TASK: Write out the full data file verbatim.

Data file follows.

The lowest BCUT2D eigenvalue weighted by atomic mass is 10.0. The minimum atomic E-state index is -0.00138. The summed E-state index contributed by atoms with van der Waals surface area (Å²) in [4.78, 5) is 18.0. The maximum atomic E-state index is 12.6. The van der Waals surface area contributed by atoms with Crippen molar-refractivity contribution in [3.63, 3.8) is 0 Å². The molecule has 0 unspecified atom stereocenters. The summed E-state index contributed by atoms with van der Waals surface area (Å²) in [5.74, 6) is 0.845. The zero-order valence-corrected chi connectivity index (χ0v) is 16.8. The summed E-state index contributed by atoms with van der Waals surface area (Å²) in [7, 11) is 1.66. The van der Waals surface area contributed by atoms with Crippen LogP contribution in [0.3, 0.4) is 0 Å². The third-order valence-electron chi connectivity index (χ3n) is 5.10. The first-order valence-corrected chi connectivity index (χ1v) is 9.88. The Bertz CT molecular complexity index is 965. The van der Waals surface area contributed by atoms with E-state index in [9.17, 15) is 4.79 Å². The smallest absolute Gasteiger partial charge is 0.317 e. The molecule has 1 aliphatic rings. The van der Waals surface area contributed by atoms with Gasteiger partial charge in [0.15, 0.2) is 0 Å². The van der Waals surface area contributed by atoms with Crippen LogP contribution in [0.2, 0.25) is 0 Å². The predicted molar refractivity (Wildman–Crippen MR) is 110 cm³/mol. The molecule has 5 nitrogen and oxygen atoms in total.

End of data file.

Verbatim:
The lowest BCUT2D eigenvalue weighted by atomic mass is 10.0. The minimum atomic E-state index is -0.00138. The summed E-state index contributed by atoms with van der Waals surface area (Å²) in [4.78, 5) is 18.0. The maximum atomic E-state index is 12.6. The van der Waals surface area contributed by atoms with Crippen molar-refractivity contribution in [3.63, 3.8) is 0 Å². The molecule has 0 unspecified atom stereocenters. The summed E-state index contributed by atoms with van der Waals surface area (Å²) in [5.74, 6) is 0.845. The zero-order valence-corrected chi connectivity index (χ0v) is 16.8. The summed E-state index contributed by atoms with van der Waals surface area (Å²) in [7, 11) is 1.66. The van der Waals surface area contributed by atoms with Crippen LogP contribution in [0.3, 0.4) is 0 Å². The third-order valence-electron chi connectivity index (χ3n) is 5.10. The first-order valence-corrected chi connectivity index (χ1v) is 9.88. The Bertz CT molecular complexity index is 965. The van der Waals surface area contributed by atoms with E-state index in [9.17, 15) is 4.79 Å². The smallest absolute Gasteiger partial charge is 0.317 e. The molecule has 1 aliphatic rings. The van der Waals surface area contributed by atoms with Gasteiger partial charge in [0.15, 0.2) is 0 Å². The van der Waals surface area contributed by atoms with Crippen LogP contribution in [0.2, 0.25) is 0 Å². The predicted molar refractivity (Wildman–Crippen MR) is 110 cm³/mol. The molecule has 5 nitrogen and oxygen atoms in total.